Introduction Costa Rica

Background: Costa Rica is a Central American success story: since the late 19th century, only two brief periods of violence have marred its democratic development. Although still a largely agricultural country, it has expanded its economy to include strong technology and tourism sectors. The standard of living is relatively high. Land ownership is widespread.

Geography Costa Rica
Location: Central America, bordering both the Caribbean Sea and the North Pacific Ocean, between Nicaragua and Panama
Geographic coordinates: 10 00 N, 84 00 W
Map references: Central America and the Caribbean
Area: total: 51,100 sq km
land: 50,660 sq km
water: 440 sq km
note: includes Isla del Coco
Area – comparative: slightly smaller than West Virginia
Land boundaries: total: 639 km
border countries: Nicaragua 309 km, Panama 330 km
Coastline: 1,290 km
Maritime claims: territorial sea: 12 nm
exclusive economic zone: 200 nm
continental shelf: 200 nm
Climate: tropical and subtropical; dry season (December to April); rainy season (May to November); cooler in highlands
Terrain: coastal plains separated by rugged mountains including over 100 volcanic cones, of which several are major volcanoes
Elevation extremes: lowest point: Pacific Ocean 0 m
highest point: Cerro Chirripo 3,810 m
Natural resources: hydropower
Land use: arable land: 4.41%
permanent crops: 5.88%
other: 89.71% (2001)
Irrigated land: 1,260 sq km (1998 est.)
Natural hazards: occasional earthquakes, hurricanes along Atlantic coast; frequent flooding of lowlands at onset of rainy season and landslides; active volcanoes
Environment – current issues: deforestation and land use change, largely a result of the clearing of land for cattle ranching and agriculture; soil erosion; coastal marine pollution; fisheries protection; solid waste management; air pollution
Environment – international agreements: party to: Biodiversity, Climate Change, Climate Change-Kyoto Protocol, Desertification, Endangered Species, Environmental Modification, Hazardous Wastes, Law of the Sea, Marine Dumping, Ozone Layer Protection, Wetlands, Whaling
signed, but not ratified: Marine Life Conservation
Geography – note: four volcanoes, two of them active, rise near the capital of San Jose in the center of the country; one of the volcanoes, Irazu, erupted destructively in 1963-65
People Costa Rica
Population: 4,016,173 (July 2005 est.)
Age structure: 0-14 years: 28.9% (male 593,540/female 566,361)
15-64 years: 65.5% (male 1,330,481/female 1,300,664)
65 years and over: 5.6% (male 104,564/female 120,563) (2005 est.)
Median age: total: 26.03 years
male: 25.59 years
female: 26.5 years (2005 est.)
Population growth rate: 1.48% (2005 est.)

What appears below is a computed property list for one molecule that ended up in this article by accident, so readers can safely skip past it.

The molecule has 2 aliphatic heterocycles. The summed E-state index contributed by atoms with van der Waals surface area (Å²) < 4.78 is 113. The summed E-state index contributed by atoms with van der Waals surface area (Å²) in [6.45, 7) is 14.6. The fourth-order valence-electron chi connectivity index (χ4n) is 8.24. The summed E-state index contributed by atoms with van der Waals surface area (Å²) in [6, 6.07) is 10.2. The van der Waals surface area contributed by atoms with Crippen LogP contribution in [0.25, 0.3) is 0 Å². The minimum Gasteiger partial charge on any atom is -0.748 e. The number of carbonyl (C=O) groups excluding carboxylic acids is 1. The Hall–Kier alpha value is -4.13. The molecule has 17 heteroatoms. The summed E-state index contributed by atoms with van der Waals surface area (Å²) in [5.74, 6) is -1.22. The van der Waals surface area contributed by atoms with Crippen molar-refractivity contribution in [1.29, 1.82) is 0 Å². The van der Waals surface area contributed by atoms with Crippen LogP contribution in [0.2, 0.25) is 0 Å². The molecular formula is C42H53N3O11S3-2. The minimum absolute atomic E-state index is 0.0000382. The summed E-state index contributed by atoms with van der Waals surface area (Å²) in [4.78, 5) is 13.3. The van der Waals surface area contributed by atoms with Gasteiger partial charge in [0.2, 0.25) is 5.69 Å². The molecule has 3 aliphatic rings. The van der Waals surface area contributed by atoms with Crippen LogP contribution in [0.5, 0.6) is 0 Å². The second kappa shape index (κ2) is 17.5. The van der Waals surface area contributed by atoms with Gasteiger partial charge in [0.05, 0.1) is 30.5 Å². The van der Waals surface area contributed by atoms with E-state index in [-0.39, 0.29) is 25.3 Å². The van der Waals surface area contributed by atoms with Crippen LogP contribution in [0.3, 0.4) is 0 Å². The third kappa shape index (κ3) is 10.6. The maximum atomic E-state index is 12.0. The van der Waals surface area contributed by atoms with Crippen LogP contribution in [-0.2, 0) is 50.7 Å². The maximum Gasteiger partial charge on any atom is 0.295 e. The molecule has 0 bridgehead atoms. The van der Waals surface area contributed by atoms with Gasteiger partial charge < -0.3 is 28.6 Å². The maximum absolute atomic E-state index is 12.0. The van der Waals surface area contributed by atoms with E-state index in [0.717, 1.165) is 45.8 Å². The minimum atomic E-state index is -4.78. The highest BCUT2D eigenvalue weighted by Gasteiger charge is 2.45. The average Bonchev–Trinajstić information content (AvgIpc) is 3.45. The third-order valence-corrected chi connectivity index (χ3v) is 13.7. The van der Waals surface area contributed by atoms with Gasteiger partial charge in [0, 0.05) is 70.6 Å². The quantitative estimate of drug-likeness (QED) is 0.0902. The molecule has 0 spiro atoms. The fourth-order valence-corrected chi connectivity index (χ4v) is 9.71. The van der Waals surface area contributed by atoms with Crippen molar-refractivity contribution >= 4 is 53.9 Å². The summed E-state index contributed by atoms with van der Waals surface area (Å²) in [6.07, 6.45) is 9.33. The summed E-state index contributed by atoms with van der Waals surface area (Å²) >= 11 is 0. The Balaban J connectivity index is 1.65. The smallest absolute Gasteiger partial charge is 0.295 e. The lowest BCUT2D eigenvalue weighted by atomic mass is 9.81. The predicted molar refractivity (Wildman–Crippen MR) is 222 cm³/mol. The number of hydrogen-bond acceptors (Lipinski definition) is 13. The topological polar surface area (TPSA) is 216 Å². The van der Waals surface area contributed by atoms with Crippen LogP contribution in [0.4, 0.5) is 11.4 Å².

Birth rate: 18.6 births/1,000 population (2005 est.)
Death rate: 4.33 deaths/1,000 population (2005 est.)
Net migration rate: 0.5 migrant(s)/1,000 population (2005 est.)
Sex ratio: at birth: 1.05 male(s)/female
under 15 years: 1.05 male(s)/female
15-64 years: 1.02 male(s)/female
65 years and over: 0.87 male(s)/female
total population: 1.02 male(s)/female (2005 est.)
Infant mortality rate: total: 9.95 deaths/1,000 live births
male: 10.85 deaths/1,000 live births
female: 9 deaths/1,000 live births (2005 est.)
Life expectancy at birth: total population: 76.84 years
male: 74.26 years
female: 79.55 years (2005 est.)
Total fertility rate: 2.28 children born/woman (2005 est.)
HIV/AIDS – adult prevalence rate: 0.6% (2003 est.)
HIV/AIDS – people living with HIV/AIDS: 12,000 (2003 est.)
HIV/AIDS – deaths: 900 (2003 est.)
Nationality: noun: Costa Rican(s)
adjective: Costa Rican
Ethnic groups: white (including mestizo) 94%, black 3%, Amerindian 1%, Chinese 1%, other 1%
Religions: Roman Catholic 76.3%, Evangelical 13.7%, Jehovah’s Witnesses 1.3%, other Protestant 0.7%, other 4.8%, none 3.2%
Languages: Spanish (official), English
Literacy: definition: age 15 and over can read and write
total population: 96%
male: 95.9%
female: 96.1% (2003 est.)
Government Costa Rica
Country name: conventional long form: Republic of Costa Rica
conventional short form: Costa Rica
local long form: Republica de Costa Rica
local short form: Costa Rica
Government type: democratic republic
Capital: San Jose
Administrative divisions: 7 provinces (provincias, singular – provincia); Alajuela, Cartago, Guanacaste, Heredia, Limon, Puntarenas, San Jose
Independence: 15 September 1821 (from Spain)
National holiday: Independence Day, 15 September (1821)
Constitution: 7 November 1949
Legal system: based on Spanish civil law system; judicial review of legislative acts in the Supreme Court; has accepted compulsory ICJ jurisdiction
Suffrage: 18 years of age; universal and compulsory
Executive branch: chief of state: President Abel PACHECO (since 8 May 2002); First Vice President Lineth SABORIO (since 8 May 2002); Second Vice President (vacant); note – the president is both the chief of state and head of government